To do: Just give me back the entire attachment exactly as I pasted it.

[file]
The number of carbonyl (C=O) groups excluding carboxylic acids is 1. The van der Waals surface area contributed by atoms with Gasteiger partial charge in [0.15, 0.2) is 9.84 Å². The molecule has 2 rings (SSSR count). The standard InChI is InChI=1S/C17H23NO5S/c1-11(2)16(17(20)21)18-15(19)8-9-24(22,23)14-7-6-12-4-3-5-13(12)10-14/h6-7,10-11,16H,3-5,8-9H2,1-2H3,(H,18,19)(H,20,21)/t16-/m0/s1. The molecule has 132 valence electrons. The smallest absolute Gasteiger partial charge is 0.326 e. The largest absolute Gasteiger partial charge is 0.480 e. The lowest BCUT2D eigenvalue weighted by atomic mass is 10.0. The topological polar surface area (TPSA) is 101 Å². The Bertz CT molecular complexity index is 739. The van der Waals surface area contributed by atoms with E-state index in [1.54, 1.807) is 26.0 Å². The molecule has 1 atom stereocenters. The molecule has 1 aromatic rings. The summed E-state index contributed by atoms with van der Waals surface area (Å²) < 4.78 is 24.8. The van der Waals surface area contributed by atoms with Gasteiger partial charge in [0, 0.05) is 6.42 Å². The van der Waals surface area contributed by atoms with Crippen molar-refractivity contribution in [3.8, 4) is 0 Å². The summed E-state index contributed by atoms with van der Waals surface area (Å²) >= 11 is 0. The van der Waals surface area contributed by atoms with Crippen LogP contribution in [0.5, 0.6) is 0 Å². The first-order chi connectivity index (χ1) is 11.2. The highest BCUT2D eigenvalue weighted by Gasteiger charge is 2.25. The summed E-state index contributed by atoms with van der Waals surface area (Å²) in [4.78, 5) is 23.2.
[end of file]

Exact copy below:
The number of carbonyl (C=O) groups excluding carboxylic acids is 1. The van der Waals surface area contributed by atoms with Gasteiger partial charge in [0.15, 0.2) is 9.84 Å². The molecule has 2 rings (SSSR count). The standard InChI is InChI=1S/C17H23NO5S/c1-11(2)16(17(20)21)18-15(19)8-9-24(22,23)14-7-6-12-4-3-5-13(12)10-14/h6-7,10-11,16H,3-5,8-9H2,1-2H3,(H,18,19)(H,20,21)/t16-/m0/s1. The molecule has 132 valence electrons. The smallest absolute Gasteiger partial charge is 0.326 e. The largest absolute Gasteiger partial charge is 0.480 e. The lowest BCUT2D eigenvalue weighted by atomic mass is 10.0. The topological polar surface area (TPSA) is 101 Å². The Bertz CT molecular complexity index is 739. The van der Waals surface area contributed by atoms with E-state index in [1.54, 1.807) is 26.0 Å². The molecule has 1 atom stereocenters. The molecule has 1 aromatic rings. The summed E-state index contributed by atoms with van der Waals surface area (Å²) < 4.78 is 24.8. The van der Waals surface area contributed by atoms with Gasteiger partial charge in [0, 0.05) is 6.42 Å². The van der Waals surface area contributed by atoms with Crippen molar-refractivity contribution in [3.8, 4) is 0 Å². The summed E-state index contributed by atoms with van der Waals surface area (Å²) >= 11 is 0. The van der Waals surface area contributed by atoms with Crippen LogP contribution in [0.5, 0.6) is 0 Å². The first-order chi connectivity index (χ1) is 11.2. The highest BCUT2D eigenvalue weighted by Gasteiger charge is 2.25. The summed E-state index contributed by atoms with van der Waals surface area (Å²) in [4.78, 5) is 23.2.